Genevieve Lacey (recorder)
Poul Hoxbro (pipe and tabor)
ABC Classics Antipodes 476 155-9
reviewed by Neville Cohn
This is a delightful compilation, a collection of musical miniatures, pieces drawn from mediaeval manuscripts kept at the British Library, the Vatican, Oxford’s Corpus Christi College and other libraries in Florence and Wiesbaden.
Apart from two pieces attributed to Hildegard von Bingen, all the music is anonymous.
A liner note points out that the printed folk tale (about a shepherd and his young son who are bewitched by mysterious forces) is not related to the music other than in the sense of dating back to a similar epoch. The music, moreover, does not follow the narrative sequence.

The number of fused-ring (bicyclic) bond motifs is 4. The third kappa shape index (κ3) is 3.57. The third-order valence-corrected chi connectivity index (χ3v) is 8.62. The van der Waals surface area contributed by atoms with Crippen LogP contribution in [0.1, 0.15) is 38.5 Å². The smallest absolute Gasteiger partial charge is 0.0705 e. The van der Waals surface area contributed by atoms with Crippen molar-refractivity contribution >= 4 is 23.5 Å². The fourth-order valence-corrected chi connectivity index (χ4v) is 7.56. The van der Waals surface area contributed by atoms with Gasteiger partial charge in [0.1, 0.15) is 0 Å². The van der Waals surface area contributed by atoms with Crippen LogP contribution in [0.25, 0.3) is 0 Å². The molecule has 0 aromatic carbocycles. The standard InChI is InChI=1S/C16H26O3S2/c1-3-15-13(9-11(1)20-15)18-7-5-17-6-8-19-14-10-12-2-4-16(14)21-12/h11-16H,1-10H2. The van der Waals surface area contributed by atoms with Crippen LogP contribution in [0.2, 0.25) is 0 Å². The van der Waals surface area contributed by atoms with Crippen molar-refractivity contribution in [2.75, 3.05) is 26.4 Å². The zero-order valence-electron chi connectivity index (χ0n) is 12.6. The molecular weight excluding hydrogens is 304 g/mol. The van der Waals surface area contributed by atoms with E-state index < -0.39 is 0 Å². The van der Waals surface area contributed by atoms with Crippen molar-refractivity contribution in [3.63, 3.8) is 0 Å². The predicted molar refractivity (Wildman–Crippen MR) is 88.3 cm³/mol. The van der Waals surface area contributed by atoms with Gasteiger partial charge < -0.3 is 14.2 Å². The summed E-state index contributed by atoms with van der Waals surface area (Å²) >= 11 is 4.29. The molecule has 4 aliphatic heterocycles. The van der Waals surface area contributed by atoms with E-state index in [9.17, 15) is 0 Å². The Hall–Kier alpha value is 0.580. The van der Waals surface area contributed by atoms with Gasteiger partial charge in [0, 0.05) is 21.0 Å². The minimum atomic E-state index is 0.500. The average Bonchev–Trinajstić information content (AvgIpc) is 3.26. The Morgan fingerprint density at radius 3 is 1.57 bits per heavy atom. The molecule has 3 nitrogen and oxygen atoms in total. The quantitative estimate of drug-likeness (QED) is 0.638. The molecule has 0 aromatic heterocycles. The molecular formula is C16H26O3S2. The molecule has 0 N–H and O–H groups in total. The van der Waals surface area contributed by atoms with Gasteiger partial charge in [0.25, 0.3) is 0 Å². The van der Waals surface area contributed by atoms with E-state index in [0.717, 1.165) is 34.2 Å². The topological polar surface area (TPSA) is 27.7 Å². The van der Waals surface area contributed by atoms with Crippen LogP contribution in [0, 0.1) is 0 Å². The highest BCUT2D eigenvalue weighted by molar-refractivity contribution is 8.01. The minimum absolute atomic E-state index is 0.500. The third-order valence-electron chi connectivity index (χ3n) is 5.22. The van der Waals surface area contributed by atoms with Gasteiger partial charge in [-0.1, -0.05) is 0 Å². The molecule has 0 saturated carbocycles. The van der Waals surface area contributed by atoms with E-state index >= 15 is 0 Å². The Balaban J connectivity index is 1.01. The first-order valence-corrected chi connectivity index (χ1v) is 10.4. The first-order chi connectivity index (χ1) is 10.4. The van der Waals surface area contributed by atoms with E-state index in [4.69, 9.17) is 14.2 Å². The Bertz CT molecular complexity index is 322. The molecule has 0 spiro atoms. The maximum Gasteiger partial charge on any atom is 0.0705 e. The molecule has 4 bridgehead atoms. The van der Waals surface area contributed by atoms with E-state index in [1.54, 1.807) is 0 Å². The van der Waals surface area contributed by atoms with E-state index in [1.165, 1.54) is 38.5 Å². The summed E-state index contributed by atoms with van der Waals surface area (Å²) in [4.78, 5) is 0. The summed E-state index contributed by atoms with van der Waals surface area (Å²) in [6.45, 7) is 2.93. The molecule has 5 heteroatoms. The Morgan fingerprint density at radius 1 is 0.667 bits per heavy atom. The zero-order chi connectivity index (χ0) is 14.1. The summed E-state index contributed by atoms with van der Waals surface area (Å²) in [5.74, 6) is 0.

An attractively packaged CD is illustrated with Elizabeth O’Donnell’s haunting black-and-white photographs taken in Botswana, Italy and Australia.
All the arrangements of these ancient pieces are by Lacey and Hoxbro who present them with a finesse and an understated charm that make for delightful listening. The playing is uniformly excellent. The opening Estampie and Tre fontane are in the best sense danceable, the latter enshrining a melody that haunts the mind. Von Bingen’s Hodie, an unadorned, single line, is beautifully stated.
The engineers have done wonders; the recording (made in the Eugene Goossens Hall at the ABC’s Ultimo Centre) is first rate. But with a total duration of just under 45 minutes, this is a compilation that is tantalisingly brief and might to advantage have included rather more musical material.
Copyright Neville Cohn 2004